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Announcement of the February winners of the Étudiants-chercheurs étoiles Award

Montreal, February 4, 2013 – Québec’s Chief Scientist, Rémi Quirion, is pleased to announce the February winners of the Étudiants-chercheurs étoiles Award, a competition spearheaded by the three Fonds de recherche du Québec.

Award winner, Fonds Nature et Technologies

Michel Lavoie, PhD student in in environmental studies at INRS

Award-winning publication: Influence of Essential Elements on Cadmium Uptake and Toxicity in a Unicellular Green Alga: the Protective Effect of trace Zinc and cobalt concentrations. Published in Environmental Toxicology and Chemistry, 31(7):1445-52, July 2012.

Award winner, Fonds Santé

Jean-Baptiste Pingault, Postdoctoral student at Université de Montréal’s Department of Social and Preventive Medicine.

Award-winning publication: Childhood trajectories of inattention, hyperactivity and oppositional behaviors and prediction of substance abuse/dependence: a 15-year longitudinal population-based study. Published in Molecular Psychiatry, 06-2012.

Award winner, Fonds Société et Culture

Leslie Tomory, Postdoctoral student in history at McGill University.

Award-winning publication: Progressive Enlightenment: The Origins of the Gaslight Industry,1780–1820. Published by Cambridge: MIT Press, mars 2012.

In addition to promoting careers in research, the competition aims to recognize the exceptional research contributions of college and university students, postdoctoral fellows and members of professional bodies who are enrolled in advanced research training programs in the areas covered by the three Fonds de recherche du Québec.

Every month, each Fund will award $1000 to a student researcher. An overview of the recipient’s project and a photo of the recipient will be featured on the Web site www.frq.gouv.qc.ca.

Dr. Quirion sends his congratulations to the winners.

Quebec - a great place for university research

This tumblr started as a whimsical experiment, and more of a replacement for posting links to Facebook than anything else. However, it’s rapidly became the cornerstone of my professional and personal communications – a looking glass that offers a glimpse into research at universities in Quebec and out to the cultural and geographical dimensions that colour my work and my life.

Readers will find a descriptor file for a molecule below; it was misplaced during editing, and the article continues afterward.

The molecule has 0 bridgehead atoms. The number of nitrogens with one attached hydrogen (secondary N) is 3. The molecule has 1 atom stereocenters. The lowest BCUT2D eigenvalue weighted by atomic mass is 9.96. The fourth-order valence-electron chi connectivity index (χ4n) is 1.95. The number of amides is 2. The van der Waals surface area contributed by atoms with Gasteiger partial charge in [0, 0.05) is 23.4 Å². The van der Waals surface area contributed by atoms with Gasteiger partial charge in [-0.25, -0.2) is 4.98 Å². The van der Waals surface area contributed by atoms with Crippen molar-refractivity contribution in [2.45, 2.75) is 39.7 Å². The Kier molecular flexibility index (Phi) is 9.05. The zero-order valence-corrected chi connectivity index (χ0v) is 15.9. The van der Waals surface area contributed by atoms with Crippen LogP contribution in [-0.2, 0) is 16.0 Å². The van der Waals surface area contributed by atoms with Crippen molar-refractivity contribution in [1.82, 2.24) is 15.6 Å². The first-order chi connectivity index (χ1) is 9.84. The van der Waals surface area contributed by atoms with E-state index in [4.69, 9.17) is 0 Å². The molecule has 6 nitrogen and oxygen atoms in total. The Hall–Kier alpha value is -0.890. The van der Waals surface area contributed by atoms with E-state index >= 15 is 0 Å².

The name came to me as I was coming down from the Rutherford physics building at McGill. Rutherford, such a hearty sounding name. And a brilliant scientist who was born in New Zealand – I can’t claim much in common with the great man, but I can claim that. So can Katherine Mansfield. Mansfield was a poet and an artist who left Wellington to pursue her artistic interests in the South of France. I think the two names go together quite nicely, and the combination of their careers reflects the kind of juxtaposition I would like to offer my readers. The combination also sounds vaguely évocateur of the place names you find in Montréal.

Créer un compte tumblr, c’était pour moi question d’expérimenter avec les médias « sociaux » et surtout évoluer au-delà du simple partage des liens sur Facebook. Or, cet outil est rapidement devenu la pierre angulaire de mes communications professionnelles et personnelles – une vitrine qui vous permettra de découvrir la recherche scientifique entreprise par les universitaires québécois.

J’ai conçu le nouveau titre à la sortie du Pavillon Rutherford à McGill. Rutherford, ça comporte un certain cachet sonore. C’était un scientifique excellent né en Nouvelle-Zélande ; à part le lien McGill, c’est probablement la seule chose que j’ai en commun avec cette sommité de la physique. C’est également une racine que je partage avec Katherine Mansfield, une poète et une artiste qui a quitté Wellington pour s’installer dans le sud de la France afin de poursuivre sa carrière. Je trouve que les deux noms vont ensemble bien, et la conjugaison de leurs profils représentent bien celui du contenu que j’aimerais proposer à mes lecteurs. De coup, « Rutherford-Mansfield », c’est assez évocateur de la toponymie montréalaise, à mon avis.